International Day of Families

We’re celebrating the UN International Day of Families on 15th May, because…

International Day of Families, Paula and her daughter at the beach

…Families matter…

The UN International Day of Families celebrates the vital role of families in society. Family structures and dynamics are changing, and family plays a more important role than ever in shaping society and future generations.

…Holidays matter…

Breaks are a vital lifeline for families facing difficult challenges like bereavement, long term illness, domestic violence and mental health challenges. Time away from the norm gives valuable escape and the space to shape memories and moments that carry us through harder times.  Breaks bring people together but also have longer lasting impacts on resilience, confidence, and attitude to the future.  Find out more about our impact here.

…Families struggle to afford a break

In 2019, as many as 2.7 million families with dependent children fell into a bracket where they would never be able to afford the valuable lifeline a break could offer them. A recent ONS survey* tells us a more brutal and hard-hitting story from the pandemic – “employed parents were almost twice as likely to report a reduction in income than the general employed population” meaning that “parents [are] less able to afford either a holiday or an unexpected but necessary expense than non-parents”. By current population estimates, that means 12.1 million adults live in households where a break is out of reach.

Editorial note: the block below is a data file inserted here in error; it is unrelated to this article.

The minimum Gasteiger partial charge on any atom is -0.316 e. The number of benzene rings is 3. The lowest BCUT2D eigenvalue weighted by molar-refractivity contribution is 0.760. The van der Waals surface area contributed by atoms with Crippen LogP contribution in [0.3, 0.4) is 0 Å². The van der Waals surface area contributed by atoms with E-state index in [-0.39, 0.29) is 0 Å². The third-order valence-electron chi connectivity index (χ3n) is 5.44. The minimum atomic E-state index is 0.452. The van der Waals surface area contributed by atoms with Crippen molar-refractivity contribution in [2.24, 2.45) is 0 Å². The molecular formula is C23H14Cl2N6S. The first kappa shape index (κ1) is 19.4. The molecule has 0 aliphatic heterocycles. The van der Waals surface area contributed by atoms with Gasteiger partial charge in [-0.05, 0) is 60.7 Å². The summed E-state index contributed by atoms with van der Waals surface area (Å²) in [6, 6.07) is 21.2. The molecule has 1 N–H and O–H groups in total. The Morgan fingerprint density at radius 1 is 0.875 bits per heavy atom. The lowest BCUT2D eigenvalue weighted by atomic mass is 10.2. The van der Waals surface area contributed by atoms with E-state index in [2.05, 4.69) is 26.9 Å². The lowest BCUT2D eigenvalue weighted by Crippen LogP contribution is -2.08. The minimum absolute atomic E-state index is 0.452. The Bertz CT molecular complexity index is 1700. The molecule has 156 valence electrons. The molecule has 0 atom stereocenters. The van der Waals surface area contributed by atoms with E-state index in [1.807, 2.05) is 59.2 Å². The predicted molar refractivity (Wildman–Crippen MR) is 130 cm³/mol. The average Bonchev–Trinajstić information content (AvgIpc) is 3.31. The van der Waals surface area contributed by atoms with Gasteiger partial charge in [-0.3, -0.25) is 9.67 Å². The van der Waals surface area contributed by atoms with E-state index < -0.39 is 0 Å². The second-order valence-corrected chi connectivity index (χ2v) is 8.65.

Make a donationAs we celebrate families on International Day of the Family, join us on social in sharing memories of family holidays, or donating to help families benefit from a break.

You can make a donation hereOr tag us @famholidayassoc on Twitter, Instagram or Facebook.


Your donation could help families like Paula’s

International Day of Families, Paula taking a photo of her daughter in the caravan

Paula, a lone parent experiencing mental health difficulties, works three part-time jobs: one in the early morning; one in the afternoon; one in the evening. She is also a community volunteer, running play schemes for young children and youth clubs.

Until recently, neither she nor her two children had ever been on any kind of holiday. Like many others in Paula’s situation, she never even thought about going away: it was something only “normal” families did.

Paula’s counsellor contacted us to request a break. When we got in touch with the family, Paula told us:

“I would like to have a family break with my two children before my eldest reaches 18 and leaves the family home.

“I feel that as they are getting older, I am losing touch with them, and the pressure of me having to work three jobs means I don’t always get to spend time with them at home.

International Day of Families, Paula's daughter on the beach

“I would also like to give the kids the chance to try new things that they haven’t been able to do as a result of us never having been away.”

With support from the Family Holiday Association, the family spent four nights in a caravan at the Craig Tara holiday park in Ayrshire. While there, they got the chance to bond like never before – swimming together in the pool, having fun with the inflatables and talking about their feelings for the first time.

Paula told us afterwards: “It was so great to be able to enjoy ourselves without me worrying about work and money. We created so many happy memories. Thank you very much to your supporters: it meant so much to me and my children.”

*Personal and Economic well-being in Great Britain (Office of National Statistics, January 2021)